Managing human-tiger conflict: lessons from Bardia and Chitwan National Parks, Nepal

Bhattarai, Babu Ram, Wright, Wendy, Morgan, Damian, Cook, Simon, and Baral, Hem Sagar (2019) Managing human-tiger conflict: lessons from Bardia and Chitwan National Parks, Nepal. European Journal of Wildlife Research, 65. 34.

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Abstract

Successful conservation outcomes for the tiger (Panthera tigris) have been achieved in Nepalese protected areas. However, an unwelcome consequence of greater tiger numbers is the increased prevalence of human-tiger conflict (HTC), particularly in buffer zone areas adjacent to key tiger reserves, which are heavily utilised by farming communities. HTC events may manifest as attacks by tigers on livestock or people, or as people harming tigers. Since 1994, 12 and 99 fatal tiger attacks on people were reported in and near Bardia and Chitwan National Parks, respectively; and since 1979, 34 tigers from these Parks have been killed due to HTC. HTC presents major threats to local people and to the continuing success of tiger conservation programmes. Conservation authorities in Nepal are implementing innovative solutions to prevent and mitigate HTC. These include financial compensation for damage caused by tigers and locally based community projects and programmes focussed on changing livestock husbandry practises, raising awareness of tiger ecology among local residents and supporting families to reduce their reliance on park resources. While these approaches have been successful in mitigating HTC and its effects in Nepal, further developments and refinements are required. This paper provides a synthesis of published and unpublished reports of HTC, in order to demonstrate the magnitude of the problem faced in Nepal. A critical summary of current management practises adopted in two of Nepal’s key tiger reserves is intended to provide a tool for managers to target their efforts towards methods likely to achieve success.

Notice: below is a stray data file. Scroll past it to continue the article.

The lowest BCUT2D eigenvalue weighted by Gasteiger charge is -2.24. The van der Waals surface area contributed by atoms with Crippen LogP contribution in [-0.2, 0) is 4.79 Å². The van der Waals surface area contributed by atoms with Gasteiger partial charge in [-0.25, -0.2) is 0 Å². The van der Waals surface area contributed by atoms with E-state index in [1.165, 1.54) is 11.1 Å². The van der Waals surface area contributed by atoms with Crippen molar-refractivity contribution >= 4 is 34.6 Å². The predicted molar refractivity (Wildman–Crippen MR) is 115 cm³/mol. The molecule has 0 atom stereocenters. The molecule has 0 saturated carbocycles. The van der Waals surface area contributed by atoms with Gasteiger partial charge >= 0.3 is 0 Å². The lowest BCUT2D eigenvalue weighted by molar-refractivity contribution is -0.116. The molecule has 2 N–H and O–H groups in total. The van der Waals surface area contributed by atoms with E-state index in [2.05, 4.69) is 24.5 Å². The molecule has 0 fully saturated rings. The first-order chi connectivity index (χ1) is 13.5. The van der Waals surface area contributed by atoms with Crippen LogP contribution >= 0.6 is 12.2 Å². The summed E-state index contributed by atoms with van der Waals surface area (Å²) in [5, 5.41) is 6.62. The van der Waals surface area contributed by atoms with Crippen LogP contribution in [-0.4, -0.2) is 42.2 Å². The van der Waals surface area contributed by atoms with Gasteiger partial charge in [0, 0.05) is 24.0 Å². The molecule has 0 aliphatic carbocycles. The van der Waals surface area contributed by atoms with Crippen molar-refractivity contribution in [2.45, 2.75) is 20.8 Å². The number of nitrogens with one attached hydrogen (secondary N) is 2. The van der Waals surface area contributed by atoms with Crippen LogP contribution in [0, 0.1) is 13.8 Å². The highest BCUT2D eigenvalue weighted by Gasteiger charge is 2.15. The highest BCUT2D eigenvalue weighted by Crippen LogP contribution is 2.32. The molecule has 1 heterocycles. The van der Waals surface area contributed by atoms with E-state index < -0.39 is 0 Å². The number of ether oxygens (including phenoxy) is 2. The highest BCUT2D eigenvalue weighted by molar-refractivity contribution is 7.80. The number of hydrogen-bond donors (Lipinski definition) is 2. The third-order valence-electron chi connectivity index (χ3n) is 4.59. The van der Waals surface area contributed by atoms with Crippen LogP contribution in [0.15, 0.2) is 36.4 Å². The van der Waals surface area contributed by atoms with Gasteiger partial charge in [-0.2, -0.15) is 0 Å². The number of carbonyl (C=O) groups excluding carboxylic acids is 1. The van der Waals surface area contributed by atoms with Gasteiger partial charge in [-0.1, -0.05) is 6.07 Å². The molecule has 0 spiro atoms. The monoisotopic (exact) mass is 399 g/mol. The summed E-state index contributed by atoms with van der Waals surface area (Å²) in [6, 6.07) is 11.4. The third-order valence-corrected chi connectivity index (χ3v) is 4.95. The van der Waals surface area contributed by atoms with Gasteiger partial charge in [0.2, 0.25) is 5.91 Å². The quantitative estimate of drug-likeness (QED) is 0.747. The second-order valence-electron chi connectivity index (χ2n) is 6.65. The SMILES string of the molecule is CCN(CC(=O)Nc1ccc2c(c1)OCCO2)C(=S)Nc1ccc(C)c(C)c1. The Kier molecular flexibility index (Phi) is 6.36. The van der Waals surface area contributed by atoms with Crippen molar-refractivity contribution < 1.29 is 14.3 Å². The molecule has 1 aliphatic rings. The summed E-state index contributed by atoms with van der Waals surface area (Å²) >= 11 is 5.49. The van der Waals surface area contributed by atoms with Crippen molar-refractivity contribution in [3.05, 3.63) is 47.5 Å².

Item ID: 69283
Item Type: Article (Research - C1)
ISSN: 1439-0574
Keywords: Human-tiger conflict . Predators . Compensation . Prey . Problem-wildlife . Human attack
Copyright Information: © Springer-Verlag GmbH Germany, part of Springer Nature 2019
Funders: Rufford Foundation (RF), Zoological Society of London (ZSL), Federation University Australia (FU), Australian Government Research Training Programme (RTP)
Projects and Grants: ZSL Nepal program, RTP Fee Offset Scholarship
Date Deposited: 08 Sep 2021 22:15
FoR Codes: 35 COMMERCE, MANAGEMENT, TOURISM AND SERVICES > 3508 Tourism > 350803 Tourism management @ 10%
41 ENVIRONMENTAL SCIENCES > 4104 Environmental management > 410404 Environmental management @ 90%
SEO Codes: 11 COMMERCIAL SERVICES AND TOURISM > 1104 Tourism services > 110402 Socio-cultural issues in tourism @ 10%
18 ENVIRONMENTAL MANAGEMENT > 1806 Terrestrial systems and management > 180601 Assessment and management of terrestrial ecosystems @ 90%
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